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A pilot evaluation of on-road detection performance by drivers with hemianopia using oblique peripheral prisms.

Bowers AR, Tant M, Peli E - Stroke Res Treat (2012)

Bottom Line: We conducted a pilot study to evaluate the effects of oblique peripheral prisms, a novel development in optical treatments for HH, on detection of unexpected hazards when driving.Results.Conclusions.

View Article: PubMed Central - PubMed

Affiliation: Schepens Eye Research Institute, Massachusetts Eye and Ear, and Department of Ophthalmology, Harvard Medical School, 20 Staniford Street, Boston, MA 02114, USA.

ABSTRACT
Aims. Homonymous hemianopia (HH), a severe visual consequence of stroke, causes difficulties in detecting obstacles on the nonseeing (blind) side. We conducted a pilot study to evaluate the effects of oblique peripheral prisms, a novel development in optical treatments for HH, on detection of unexpected hazards when driving. Methods. Twelve people with complete HH (median 49 years, range 29-68) completed road tests with sham oblique prism glasses (SP) and real oblique prism glasses (RP). A masked evaluator rated driving performance along the 25‚ÄČkm routes on busy streets in Ghent, Belgium. Results. The proportion of satisfactory responses to unexpected hazards on the blind side was higher in the RP than the SP drive (80% versus 30%; P = 0.001), but similar for unexpected hazards on the seeing side. Conclusions. These pilot data suggest that oblique peripheral prisms may improve responses of people with HH to blindside hazards when driving and provide the basis for a future, larger-sample clinical trial. Testing responses to unexpected hazards in areas of heavy vehicle and pedestrian traffic appears promising as a real-world outcome measure for future evaluations of HH rehabilitation interventions aimed at improving detection when driving.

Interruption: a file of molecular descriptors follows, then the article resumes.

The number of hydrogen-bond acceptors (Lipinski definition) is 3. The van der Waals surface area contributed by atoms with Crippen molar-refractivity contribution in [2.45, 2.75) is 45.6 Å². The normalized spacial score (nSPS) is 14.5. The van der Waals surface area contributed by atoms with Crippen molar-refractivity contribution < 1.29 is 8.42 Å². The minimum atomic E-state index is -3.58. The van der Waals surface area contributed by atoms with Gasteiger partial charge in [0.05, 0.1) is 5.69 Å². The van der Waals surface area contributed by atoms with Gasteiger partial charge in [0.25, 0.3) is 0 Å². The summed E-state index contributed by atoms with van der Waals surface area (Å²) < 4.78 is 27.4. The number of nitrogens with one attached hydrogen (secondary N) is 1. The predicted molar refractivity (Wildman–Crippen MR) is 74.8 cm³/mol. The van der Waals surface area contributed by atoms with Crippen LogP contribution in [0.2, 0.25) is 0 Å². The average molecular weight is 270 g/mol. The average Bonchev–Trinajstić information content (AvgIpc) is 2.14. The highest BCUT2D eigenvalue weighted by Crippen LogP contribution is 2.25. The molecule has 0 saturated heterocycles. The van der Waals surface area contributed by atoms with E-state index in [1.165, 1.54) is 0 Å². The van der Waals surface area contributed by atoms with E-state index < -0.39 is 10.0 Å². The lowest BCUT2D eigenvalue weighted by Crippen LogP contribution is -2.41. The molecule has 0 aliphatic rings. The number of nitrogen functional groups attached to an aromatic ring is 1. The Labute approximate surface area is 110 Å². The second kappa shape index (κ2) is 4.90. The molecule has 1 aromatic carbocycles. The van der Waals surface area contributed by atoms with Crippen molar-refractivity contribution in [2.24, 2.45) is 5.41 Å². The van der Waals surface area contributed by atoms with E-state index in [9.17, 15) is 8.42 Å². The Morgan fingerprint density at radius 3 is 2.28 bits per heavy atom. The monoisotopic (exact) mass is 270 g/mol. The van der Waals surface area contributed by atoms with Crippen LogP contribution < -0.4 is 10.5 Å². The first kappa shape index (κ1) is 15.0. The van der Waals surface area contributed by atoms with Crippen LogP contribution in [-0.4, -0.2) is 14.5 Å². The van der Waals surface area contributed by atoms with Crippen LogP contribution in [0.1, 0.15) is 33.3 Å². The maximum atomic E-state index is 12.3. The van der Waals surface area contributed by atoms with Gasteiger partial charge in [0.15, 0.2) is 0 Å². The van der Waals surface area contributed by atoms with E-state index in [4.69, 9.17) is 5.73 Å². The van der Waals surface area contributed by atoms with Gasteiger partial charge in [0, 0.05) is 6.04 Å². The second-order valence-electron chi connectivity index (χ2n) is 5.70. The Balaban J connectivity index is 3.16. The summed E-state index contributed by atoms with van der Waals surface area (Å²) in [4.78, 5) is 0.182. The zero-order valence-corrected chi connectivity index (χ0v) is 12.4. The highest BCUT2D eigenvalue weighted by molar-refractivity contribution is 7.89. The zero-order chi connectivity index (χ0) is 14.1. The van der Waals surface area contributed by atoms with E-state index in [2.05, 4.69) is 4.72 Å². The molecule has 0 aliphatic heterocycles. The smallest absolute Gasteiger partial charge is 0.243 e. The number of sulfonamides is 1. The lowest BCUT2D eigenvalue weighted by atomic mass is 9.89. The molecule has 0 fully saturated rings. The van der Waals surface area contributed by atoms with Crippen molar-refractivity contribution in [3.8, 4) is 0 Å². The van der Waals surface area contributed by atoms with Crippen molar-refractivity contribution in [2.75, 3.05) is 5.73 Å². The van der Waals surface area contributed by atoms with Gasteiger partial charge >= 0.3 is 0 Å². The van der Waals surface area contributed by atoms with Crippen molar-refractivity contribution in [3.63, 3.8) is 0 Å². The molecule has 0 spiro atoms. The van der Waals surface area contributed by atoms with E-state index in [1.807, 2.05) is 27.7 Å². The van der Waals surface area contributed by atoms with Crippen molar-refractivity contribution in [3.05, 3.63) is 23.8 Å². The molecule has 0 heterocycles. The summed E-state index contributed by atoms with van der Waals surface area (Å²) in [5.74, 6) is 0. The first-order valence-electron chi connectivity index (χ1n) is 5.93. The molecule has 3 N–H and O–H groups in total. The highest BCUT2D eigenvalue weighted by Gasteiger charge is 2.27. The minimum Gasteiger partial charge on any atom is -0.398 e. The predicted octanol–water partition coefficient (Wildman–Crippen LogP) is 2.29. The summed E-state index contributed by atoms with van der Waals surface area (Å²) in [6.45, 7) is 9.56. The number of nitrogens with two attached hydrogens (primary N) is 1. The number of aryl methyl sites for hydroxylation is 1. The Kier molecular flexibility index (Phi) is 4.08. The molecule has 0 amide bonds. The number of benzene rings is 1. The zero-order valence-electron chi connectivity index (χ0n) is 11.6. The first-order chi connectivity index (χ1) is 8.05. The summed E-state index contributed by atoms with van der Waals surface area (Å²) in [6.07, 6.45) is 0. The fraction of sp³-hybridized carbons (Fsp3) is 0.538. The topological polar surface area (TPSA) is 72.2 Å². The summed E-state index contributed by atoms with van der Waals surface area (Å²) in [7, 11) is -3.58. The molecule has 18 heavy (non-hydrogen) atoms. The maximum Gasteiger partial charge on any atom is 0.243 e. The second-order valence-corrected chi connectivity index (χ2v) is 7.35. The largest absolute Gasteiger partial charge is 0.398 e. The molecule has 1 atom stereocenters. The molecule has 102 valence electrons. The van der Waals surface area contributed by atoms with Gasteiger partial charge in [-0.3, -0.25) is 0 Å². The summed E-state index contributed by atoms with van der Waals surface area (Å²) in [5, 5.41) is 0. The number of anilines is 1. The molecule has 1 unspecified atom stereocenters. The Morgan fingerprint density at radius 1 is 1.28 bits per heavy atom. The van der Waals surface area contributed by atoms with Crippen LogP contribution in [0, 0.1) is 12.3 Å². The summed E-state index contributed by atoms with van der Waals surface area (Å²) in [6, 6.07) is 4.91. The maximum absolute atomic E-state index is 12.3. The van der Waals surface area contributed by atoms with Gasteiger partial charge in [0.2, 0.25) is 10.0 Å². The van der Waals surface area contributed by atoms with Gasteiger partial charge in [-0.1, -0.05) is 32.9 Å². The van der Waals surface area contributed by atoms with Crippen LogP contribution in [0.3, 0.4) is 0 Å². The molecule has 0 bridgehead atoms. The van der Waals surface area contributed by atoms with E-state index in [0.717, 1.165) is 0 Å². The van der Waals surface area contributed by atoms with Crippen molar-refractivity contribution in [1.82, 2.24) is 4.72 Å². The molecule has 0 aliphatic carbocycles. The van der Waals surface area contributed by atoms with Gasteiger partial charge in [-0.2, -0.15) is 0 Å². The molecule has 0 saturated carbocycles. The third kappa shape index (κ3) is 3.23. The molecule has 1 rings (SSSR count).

No MeSH data available.


Related in: MedlinePlus

Total numbers of unsatisfactory and satisfactory responses to hazardous events on the seeing and blind sides for the 12 participants. The proportion of satisfactory responses to blindside hazards was significantly higher with real prisms (RP) than sham prisms (SP).
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fig4: Total numbers of unsatisfactory and satisfactory responses to hazardous events on the seeing and blind sides for the 12 participants. The proportion of satisfactory responses to blindside hazards was significantly higher with real prisms (RP) than sham prisms (SP).